I had always been an active person — growing up in a family of three brothers, all of whom are three-sport athletes, will do that to a person. I played soccer and softball when I was younger, and played varsity softball for three and a half years in high school. I wasn’t a swimmer, but I was a lifeguard, which required regular, timed 500 meter swims and an occasional mile swim to retain certification. In college I was a flanker on the club rugby team. My first year teaching in NYC I founded the girls’ softball team, and I coached it the second year I was there, as well. Yet, in the intervening five years, I had lost some of that athleticism, some of that drive and competition.
That, I resolved, was what I wanted to get back.
It wasn’t about being skinner, or dropping a size, or losing weight. It was about changing my body and myself because I wanted to do it. So I resolved, not a generic “get more fit” but instead a very achievable goal of going to the gym, working out, or otherwise exercising at least four times a week. I got a gym body, checked out the school rec center, and did it.
In the end, I did lose weight. I did drop a size in pants. And I have had to deal with the ceaseless comments from friends and family about how I look like I lost weight (they always mean it to be a compliment — I’m never sure that it is).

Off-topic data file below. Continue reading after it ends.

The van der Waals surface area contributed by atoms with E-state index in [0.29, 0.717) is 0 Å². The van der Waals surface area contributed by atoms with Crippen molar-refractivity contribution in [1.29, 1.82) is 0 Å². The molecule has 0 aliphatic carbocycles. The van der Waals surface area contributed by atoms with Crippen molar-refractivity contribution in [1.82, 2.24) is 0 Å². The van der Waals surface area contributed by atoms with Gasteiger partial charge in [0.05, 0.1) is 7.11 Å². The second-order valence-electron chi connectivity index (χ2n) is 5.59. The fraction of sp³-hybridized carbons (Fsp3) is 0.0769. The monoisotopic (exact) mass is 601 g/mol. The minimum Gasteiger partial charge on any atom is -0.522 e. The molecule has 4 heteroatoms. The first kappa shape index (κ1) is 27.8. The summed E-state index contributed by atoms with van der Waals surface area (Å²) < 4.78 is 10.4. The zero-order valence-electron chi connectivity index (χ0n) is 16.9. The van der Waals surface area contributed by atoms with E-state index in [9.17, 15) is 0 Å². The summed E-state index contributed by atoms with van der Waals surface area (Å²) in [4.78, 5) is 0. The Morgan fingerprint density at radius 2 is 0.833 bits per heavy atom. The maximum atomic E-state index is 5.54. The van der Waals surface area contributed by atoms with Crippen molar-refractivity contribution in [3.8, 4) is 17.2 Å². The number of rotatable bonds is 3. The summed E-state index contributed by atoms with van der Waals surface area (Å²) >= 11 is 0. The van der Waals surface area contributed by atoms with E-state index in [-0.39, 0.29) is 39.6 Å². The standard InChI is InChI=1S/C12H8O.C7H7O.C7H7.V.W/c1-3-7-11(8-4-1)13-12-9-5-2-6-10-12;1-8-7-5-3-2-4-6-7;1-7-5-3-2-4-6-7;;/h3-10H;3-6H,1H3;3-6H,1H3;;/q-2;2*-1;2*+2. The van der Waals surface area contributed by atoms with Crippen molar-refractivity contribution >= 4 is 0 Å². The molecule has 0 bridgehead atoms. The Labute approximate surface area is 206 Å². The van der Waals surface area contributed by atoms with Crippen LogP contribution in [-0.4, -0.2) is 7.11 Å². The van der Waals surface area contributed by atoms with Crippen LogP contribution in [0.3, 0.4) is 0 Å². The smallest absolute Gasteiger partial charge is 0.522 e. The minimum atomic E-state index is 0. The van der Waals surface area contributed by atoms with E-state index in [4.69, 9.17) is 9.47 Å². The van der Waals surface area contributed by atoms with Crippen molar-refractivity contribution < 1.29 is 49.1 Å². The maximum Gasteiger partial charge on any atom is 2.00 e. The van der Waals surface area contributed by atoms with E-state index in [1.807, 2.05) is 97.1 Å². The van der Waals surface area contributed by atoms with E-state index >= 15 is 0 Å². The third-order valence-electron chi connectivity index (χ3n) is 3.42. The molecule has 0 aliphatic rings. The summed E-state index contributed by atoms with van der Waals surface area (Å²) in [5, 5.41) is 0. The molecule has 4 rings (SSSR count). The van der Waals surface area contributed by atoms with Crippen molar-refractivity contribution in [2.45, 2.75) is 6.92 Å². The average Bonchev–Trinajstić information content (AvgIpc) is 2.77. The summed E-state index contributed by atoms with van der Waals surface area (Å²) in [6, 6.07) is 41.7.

It wasn’t a Resolution that will go away — I now go to the gym about five times a week. I like dropping my mile time. At the start of 2013, I could only run a ten minute mile. I can now run an eight minute mile. I went from running for a mile and a half maximum, to running. . .honestly, I don’t know how long I could go, because i usually get bored around mile six or seven. I changed something about me, and I was proud of that, and slapping it with the label of New Year’s Resolution made it easier to do.
So this year, again, I took a moment, stepped back, and looked at what I want to change. Once again, everyone might not agree: I’m sure that my mother would prefer that I date more, or that my Dad would rather that I focus on my career. My friends would probably like me to focus on bettering my communication with them, especially as I am planning a cross-country move. Society would probably like me to work on healthier eating habits (I really like bread, ok?) or maybe to volunteer more. Readers of this blog probably think that I should focus on updating more often (or more regularly). And those are things I probably should do — but they aren’t going to be my goals for the year.
Three goals: I want to read 30 books this year (easy for me if I’m in school, or half employed, as you can tell by this blog — likely to be harder what with my new “big girl” law job and ten weeks tucked away for boot camp and training), and I want to write 364 pages. If there’s one thing that I regret, not just about this last year, but about the past few years in general, it’s the way that I’ve let my writing slide.
So there we go. Resolutions. Put out in the public, put out where they can be seen,